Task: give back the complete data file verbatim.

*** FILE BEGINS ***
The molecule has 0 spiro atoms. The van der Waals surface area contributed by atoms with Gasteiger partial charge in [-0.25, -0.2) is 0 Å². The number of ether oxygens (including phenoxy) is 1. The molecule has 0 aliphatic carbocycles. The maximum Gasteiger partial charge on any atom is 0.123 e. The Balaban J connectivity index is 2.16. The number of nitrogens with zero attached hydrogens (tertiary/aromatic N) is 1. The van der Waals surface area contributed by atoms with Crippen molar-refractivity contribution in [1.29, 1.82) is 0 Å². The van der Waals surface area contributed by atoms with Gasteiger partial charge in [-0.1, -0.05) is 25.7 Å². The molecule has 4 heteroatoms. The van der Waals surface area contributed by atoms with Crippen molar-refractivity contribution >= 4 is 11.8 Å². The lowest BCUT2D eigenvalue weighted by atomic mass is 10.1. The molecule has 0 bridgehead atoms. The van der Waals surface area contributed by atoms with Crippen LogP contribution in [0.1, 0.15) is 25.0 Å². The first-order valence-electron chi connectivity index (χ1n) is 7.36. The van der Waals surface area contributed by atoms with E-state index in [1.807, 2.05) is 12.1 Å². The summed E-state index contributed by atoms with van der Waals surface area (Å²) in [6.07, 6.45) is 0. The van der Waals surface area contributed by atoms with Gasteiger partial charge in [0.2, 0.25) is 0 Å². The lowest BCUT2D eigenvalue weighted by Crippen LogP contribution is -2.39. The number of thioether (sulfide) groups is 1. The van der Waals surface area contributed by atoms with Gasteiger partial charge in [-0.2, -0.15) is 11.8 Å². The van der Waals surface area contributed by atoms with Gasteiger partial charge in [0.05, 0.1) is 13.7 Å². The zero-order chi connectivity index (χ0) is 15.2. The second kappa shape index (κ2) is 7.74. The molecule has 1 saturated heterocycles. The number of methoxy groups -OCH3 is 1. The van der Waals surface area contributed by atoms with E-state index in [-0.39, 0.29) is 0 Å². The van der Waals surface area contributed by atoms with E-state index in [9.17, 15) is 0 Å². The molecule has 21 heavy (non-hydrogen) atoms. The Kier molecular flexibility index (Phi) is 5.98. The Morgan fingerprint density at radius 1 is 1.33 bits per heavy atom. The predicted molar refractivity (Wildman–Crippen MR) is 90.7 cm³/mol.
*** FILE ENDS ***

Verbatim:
The molecule has 0 spiro atoms. The van der Waals surface area contributed by atoms with Gasteiger partial charge in [-0.25, -0.2) is 0 Å². The number of ether oxygens (including phenoxy) is 1. The molecule has 0 aliphatic carbocycles. The maximum Gasteiger partial charge on any atom is 0.123 e. The Balaban J connectivity index is 2.16. The number of nitrogens with zero attached hydrogens (tertiary/aromatic N) is 1. The van der Waals surface area contributed by atoms with Crippen molar-refractivity contribution in [1.29, 1.82) is 0 Å². The van der Waals surface area contributed by atoms with Gasteiger partial charge in [-0.1, -0.05) is 25.7 Å². The molecule has 4 heteroatoms. The van der Waals surface area contributed by atoms with Crippen molar-refractivity contribution >= 4 is 11.8 Å². The lowest BCUT2D eigenvalue weighted by atomic mass is 10.1. The molecule has 0 bridgehead atoms. The van der Waals surface area contributed by atoms with Crippen LogP contribution in [0.1, 0.15) is 25.0 Å². The first-order valence-electron chi connectivity index (χ1n) is 7.36. The van der Waals surface area contributed by atoms with E-state index in [1.807, 2.05) is 12.1 Å². The summed E-state index contributed by atoms with van der Waals surface area (Å²) in [6.07, 6.45) is 0. The van der Waals surface area contributed by atoms with Gasteiger partial charge in [0.2, 0.25) is 0 Å². The lowest BCUT2D eigenvalue weighted by Crippen LogP contribution is -2.39. The number of thioether (sulfide) groups is 1. The van der Waals surface area contributed by atoms with Gasteiger partial charge in [-0.2, -0.15) is 11.8 Å². The van der Waals surface area contributed by atoms with Gasteiger partial charge in [0.05, 0.1) is 13.7 Å². The zero-order chi connectivity index (χ0) is 15.2. The second kappa shape index (κ2) is 7.74. The molecule has 1 saturated heterocycles. The number of methoxy groups -OCH3 is 1. The van der Waals surface area contributed by atoms with E-state index in [-0.39, 0.29) is 0 Å². The van der Waals surface area contributed by atoms with E-state index in [9.17, 15) is 0 Å². The molecule has 21 heavy (non-hydrogen) atoms. The Kier molecular flexibility index (Phi) is 5.98. The Morgan fingerprint density at radius 1 is 1.33 bits per heavy atom. The predicted molar refractivity (Wildman–Crippen MR) is 90.7 cm³/mol.